But Mr Clegg said: “We have done our own investigation, and I am satisfied that he is not guilty of the things he was accused of. I think he has one outstanding issue with the Bar Council. But it not my job to prejudge that.”
Voters in Birmingham already have experience of a Liberal Democrat administration, with the party helping to run the city council as junior partner to the Conservatives.
But it means Mr Clegg’s party has been involved in some difficult decisions – including axing 2,000 jobs, as part of a £69 million saving programme.
The Liberal Democrat leader insists the Government is to blame for job cuts, because it is ordering authorities to take on more duties without giving them the funding they need.
Supporting his Birmingham councillors, he said: “I think it’s really tough for them. They’re having to take very difficult decisions. I don’t for a moment want to in any way diminish the anxiety and insecurity that is created for anyone who works for the council, not only in Birmingham by the way but in councils up and down the country run by whatever party, Labour, Conservative or Lib Dem, for whom there is some real insecurity because of the way the Government is shortchanging councils.
“By our estimate, Birmingham is being shortchanged by £30 million this year alone, because of the way that the government is constantly asking local councils like Birmingham City Council to do things and not providing the money to do it.
“A classic example is the deeply cynical plan for long-term care announced by Gordon Brown, which actually if you scrutinise the details will mean that less care is being provided to people in Birmingham. Guess who is going to pick up the pieces? It is the council.
“So given how much Birmingham City Council and councils up and down the country are being asked to perform miracles with less money from Gordon Brown and Alistair Darling, it is no wonder that very difficult questions are now being asked about how money is spent by the council itself. I hope that any change in the number of people employed by the council can be done through natural wastage on a voluntary basis and is as painless as possible.”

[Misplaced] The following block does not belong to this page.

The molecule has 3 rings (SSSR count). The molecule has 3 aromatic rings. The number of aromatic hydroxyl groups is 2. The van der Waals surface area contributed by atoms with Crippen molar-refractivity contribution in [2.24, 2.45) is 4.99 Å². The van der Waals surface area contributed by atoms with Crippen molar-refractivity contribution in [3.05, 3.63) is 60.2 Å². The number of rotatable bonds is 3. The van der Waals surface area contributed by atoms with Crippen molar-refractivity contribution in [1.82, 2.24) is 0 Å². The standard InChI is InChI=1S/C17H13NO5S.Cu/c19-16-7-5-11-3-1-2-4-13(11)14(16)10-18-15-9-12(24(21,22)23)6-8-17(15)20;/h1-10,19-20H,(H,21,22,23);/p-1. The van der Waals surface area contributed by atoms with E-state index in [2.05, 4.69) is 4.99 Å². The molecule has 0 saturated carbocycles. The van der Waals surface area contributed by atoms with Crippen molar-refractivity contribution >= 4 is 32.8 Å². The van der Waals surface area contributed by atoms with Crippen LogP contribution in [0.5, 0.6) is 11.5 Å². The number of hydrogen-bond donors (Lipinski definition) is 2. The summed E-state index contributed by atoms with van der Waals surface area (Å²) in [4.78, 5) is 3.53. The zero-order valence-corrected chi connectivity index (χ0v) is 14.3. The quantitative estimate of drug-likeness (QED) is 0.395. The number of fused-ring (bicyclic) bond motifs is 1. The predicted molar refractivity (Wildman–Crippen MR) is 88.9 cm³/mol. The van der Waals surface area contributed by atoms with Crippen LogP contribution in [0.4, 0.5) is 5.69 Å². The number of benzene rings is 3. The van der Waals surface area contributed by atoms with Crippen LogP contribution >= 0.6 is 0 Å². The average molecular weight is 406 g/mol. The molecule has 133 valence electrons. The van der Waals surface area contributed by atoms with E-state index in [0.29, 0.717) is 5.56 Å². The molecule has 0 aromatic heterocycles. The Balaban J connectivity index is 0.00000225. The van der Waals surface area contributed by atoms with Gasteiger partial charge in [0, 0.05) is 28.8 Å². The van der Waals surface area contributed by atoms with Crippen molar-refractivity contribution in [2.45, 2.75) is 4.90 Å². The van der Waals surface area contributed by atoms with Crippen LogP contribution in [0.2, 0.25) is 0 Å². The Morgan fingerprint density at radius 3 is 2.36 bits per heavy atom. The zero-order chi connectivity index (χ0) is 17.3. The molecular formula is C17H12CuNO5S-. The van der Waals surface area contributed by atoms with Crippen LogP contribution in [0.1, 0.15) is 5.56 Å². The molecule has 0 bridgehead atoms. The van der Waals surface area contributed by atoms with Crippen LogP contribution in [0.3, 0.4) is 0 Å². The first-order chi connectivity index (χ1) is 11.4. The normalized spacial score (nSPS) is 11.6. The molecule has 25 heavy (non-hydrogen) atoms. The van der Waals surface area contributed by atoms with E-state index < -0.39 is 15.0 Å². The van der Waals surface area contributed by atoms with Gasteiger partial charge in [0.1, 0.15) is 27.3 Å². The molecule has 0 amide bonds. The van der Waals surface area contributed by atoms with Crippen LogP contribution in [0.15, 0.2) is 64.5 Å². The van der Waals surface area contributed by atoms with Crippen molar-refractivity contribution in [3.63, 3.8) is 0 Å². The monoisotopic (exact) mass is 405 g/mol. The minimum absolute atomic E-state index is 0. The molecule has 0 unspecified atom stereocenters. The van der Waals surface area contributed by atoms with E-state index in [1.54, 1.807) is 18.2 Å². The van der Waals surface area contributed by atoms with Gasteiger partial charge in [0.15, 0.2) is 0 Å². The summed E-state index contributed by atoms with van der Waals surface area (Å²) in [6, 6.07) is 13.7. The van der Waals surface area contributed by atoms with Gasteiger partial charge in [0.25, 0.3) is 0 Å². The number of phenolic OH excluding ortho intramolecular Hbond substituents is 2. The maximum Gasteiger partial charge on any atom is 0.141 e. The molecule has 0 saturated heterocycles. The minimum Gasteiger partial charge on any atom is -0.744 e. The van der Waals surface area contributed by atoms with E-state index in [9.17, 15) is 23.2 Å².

All three major parties now are promising to support manufacturing, and arguing Britain can’t depend on London-based banks to generate wealth.
Mr Clegg insists he has a real understanding of manufacturing, as a Sheffield MP, and says his party has drawn up plans to boost industry. “We have a plan to identify very significant savings and cuts in Government expenditure, amounting to something in the order of £16 billion. And the vast bulk of that will go on paying off the deficit.
“But some of that money, about a third of it, will go on two objectives. Firstly, smaller class sizes and one-to-one tuition, so that kids in Birmingham, from whatever background, get the headstart they need in life.
“The second major thing is investing in transport, affordable housing – for instance we have a plan to convert 250,00 empty properties that are presently standing empty – and boosting renewable energy.
“In other words, we have a plan where we use about £3.5 billion in a one-off boost to the green infrastructure this country needs. That would be a massive shot in the arm for manufacturing.
“We are the only party with a plan to sort out the banks and have them lend money again, which is half the equation, but also a plan to put money in on the first year after this election, in to a one-off boost in to the kind of green infrastructure we need for the future.”